I'm going out on a limb with you here, and say that ANY sane person who has experienced combat, doesn't want a repeat.
That leaves two types who are looking forward to "fighting it out" with TPTB: They either have no combat experience, or they are not sane. I'm not talking about the folks who will stand their ground, if pushed far enough. I'm talking about the ones constantly crying, "Bring it on!"
I know guys who left the RVN and never left the war. They got jobs as mercenaries in S. America, or Africa. The were unbalanced by their experiences. Sorry...they got a screw knocked loose over there.
I also know that the guy in the alley, suffering from PTS Syndrome for the past 40 years is REAL.
Anybody who thinks they are ready to go into a combat situation, and come out mentally and physically sound, is out of their rabid ass mind!
Anybody who is champing at the bit, chanting "Bring it on, baby!", is either an armchair Rambo, a fool, or insane.
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Old 04-05-2009, 02:00 AM
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No one really knows... even soldiers who are combat vets still have no idea if they can handle everything that is comming their way. There was a British Vet who had functioned and fought all the way through the war (WW1)... as he stepped off the train at home, he collaped into a fetal postion, and he was institutionalized.

To steal a quote from Band of Brothers...

"The only hope you have is to accept the fact that you're already dead. The sooner you accept that, the sooner you'll be able to function as a soldier is supposed to function: without mercy, without compassion, without remorse. All war depends upon it."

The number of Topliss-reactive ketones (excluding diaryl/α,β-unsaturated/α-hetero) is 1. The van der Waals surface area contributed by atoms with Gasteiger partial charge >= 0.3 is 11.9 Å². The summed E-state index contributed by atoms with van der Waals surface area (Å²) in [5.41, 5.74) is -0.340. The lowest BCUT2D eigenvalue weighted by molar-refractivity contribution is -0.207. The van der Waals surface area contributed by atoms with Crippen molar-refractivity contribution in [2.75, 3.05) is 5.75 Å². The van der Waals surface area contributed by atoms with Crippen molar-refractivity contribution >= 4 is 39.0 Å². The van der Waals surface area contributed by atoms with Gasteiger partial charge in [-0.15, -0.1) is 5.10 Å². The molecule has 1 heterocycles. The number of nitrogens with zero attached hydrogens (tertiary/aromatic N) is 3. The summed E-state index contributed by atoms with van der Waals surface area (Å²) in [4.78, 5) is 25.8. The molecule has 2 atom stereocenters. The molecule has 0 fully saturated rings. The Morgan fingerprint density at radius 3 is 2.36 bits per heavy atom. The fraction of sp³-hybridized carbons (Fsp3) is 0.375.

Becoming a raider is not plan A (or b, c, d, or e) but i will not say that I would "Never" do it to save my family.
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Old 04-05-2009, 02:06 AM
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There are some questions that you asked that probably don't apply to me because my situation in a shtf scenario is probably going to be more from a defending the home and keeping things running here perspective.

I won't be a person who's going to be out in combat. Although I suppose if the situation breaks down badly enough, it could be a possibility. I'm not ruling out anything, but I just don't see it happening.

I'll just base my answers on the home defense perspective for now.

Speaking as a woman who's husband goes out on deployment, we as a family have already defined my role as the head of the family. I'm the leader, period.

We've all, already had continous conversations with all the adults on how bad things can get. We've discussed rationing of provisions, division of chores, standing guard duties and even tactical manuvers if the house is under attack. We've made sure that everyone here knows how to handle a gun......right down the the 11 year old granddaughter. Not that I'd ever want her to be in that position, but my point is that she can if she has to.